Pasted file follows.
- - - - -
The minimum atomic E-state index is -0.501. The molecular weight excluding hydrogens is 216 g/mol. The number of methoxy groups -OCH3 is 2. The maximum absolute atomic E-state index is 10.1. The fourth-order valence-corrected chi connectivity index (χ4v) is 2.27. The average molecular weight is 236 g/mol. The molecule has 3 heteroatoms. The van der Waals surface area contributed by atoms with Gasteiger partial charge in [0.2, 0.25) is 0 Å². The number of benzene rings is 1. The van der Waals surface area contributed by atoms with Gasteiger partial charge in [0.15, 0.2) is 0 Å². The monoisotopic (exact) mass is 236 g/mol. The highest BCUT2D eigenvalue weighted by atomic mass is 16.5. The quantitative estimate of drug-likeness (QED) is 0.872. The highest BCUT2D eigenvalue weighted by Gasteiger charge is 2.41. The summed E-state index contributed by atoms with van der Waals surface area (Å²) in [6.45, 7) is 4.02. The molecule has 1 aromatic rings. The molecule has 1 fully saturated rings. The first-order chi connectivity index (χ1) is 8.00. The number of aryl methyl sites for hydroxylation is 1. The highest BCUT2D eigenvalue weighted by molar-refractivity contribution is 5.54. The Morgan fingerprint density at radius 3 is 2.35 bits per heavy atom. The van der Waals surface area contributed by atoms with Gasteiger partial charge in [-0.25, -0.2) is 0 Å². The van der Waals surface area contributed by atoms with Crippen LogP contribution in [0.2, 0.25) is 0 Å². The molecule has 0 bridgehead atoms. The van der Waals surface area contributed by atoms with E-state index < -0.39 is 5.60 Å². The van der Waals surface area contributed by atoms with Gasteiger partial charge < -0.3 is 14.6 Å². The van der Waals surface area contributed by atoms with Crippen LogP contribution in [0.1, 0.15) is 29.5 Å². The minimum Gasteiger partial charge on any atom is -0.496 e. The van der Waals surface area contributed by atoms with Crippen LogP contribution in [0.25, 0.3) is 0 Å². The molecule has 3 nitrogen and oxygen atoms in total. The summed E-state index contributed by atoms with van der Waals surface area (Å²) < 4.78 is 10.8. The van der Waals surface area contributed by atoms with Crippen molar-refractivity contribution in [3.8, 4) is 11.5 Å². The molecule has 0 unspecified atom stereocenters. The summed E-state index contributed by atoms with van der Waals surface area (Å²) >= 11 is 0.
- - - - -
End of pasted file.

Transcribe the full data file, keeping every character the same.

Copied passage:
The minimum atomic E-state index is -0.501. The molecular weight excluding hydrogens is 216 g/mol. The number of methoxy groups -OCH3 is 2. The maximum absolute atomic E-state index is 10.1. The fourth-order valence-corrected chi connectivity index (χ4v) is 2.27. The average molecular weight is 236 g/mol. The molecule has 3 heteroatoms. The van der Waals surface area contributed by atoms with Gasteiger partial charge in [0.2, 0.25) is 0 Å². The number of benzene rings is 1. The van der Waals surface area contributed by atoms with Gasteiger partial charge in [0.15, 0.2) is 0 Å². The monoisotopic (exact) mass is 236 g/mol. The highest BCUT2D eigenvalue weighted by atomic mass is 16.5. The quantitative estimate of drug-likeness (QED) is 0.872. The highest BCUT2D eigenvalue weighted by Gasteiger charge is 2.41. The summed E-state index contributed by atoms with van der Waals surface area (Å²) in [6.45, 7) is 4.02. The molecule has 1 aromatic rings. The molecule has 1 fully saturated rings. The first-order chi connectivity index (χ1) is 8.00. The number of aryl methyl sites for hydroxylation is 1. The highest BCUT2D eigenvalue weighted by molar-refractivity contribution is 5.54. The Morgan fingerprint density at radius 3 is 2.35 bits per heavy atom. The van der Waals surface area contributed by atoms with Gasteiger partial charge in [-0.25, -0.2) is 0 Å². The van der Waals surface area contributed by atoms with Crippen LogP contribution in [0.2, 0.25) is 0 Å². The molecule has 0 bridgehead atoms. The van der Waals surface area contributed by atoms with E-state index < -0.39 is 5.60 Å². The van der Waals surface area contributed by atoms with Gasteiger partial charge < -0.3 is 14.6 Å². The van der Waals surface area contributed by atoms with Crippen LogP contribution in [0.1, 0.15) is 29.5 Å². The minimum Gasteiger partial charge on any atom is -0.496 e. The van der Waals surface area contributed by atoms with Crippen LogP contribution in [0.25, 0.3) is 0 Å². The molecule has 3 nitrogen and oxygen atoms in total. The summed E-state index contributed by atoms with van der Waals surface area (Å²) < 4.78 is 10.8. The van der Waals surface area contributed by atoms with Crippen molar-refractivity contribution in [3.8, 4) is 11.5 Å². The molecule has 0 unspecified atom stereocenters. The summed E-state index contributed by atoms with van der Waals surface area (Å²) >= 11 is 0.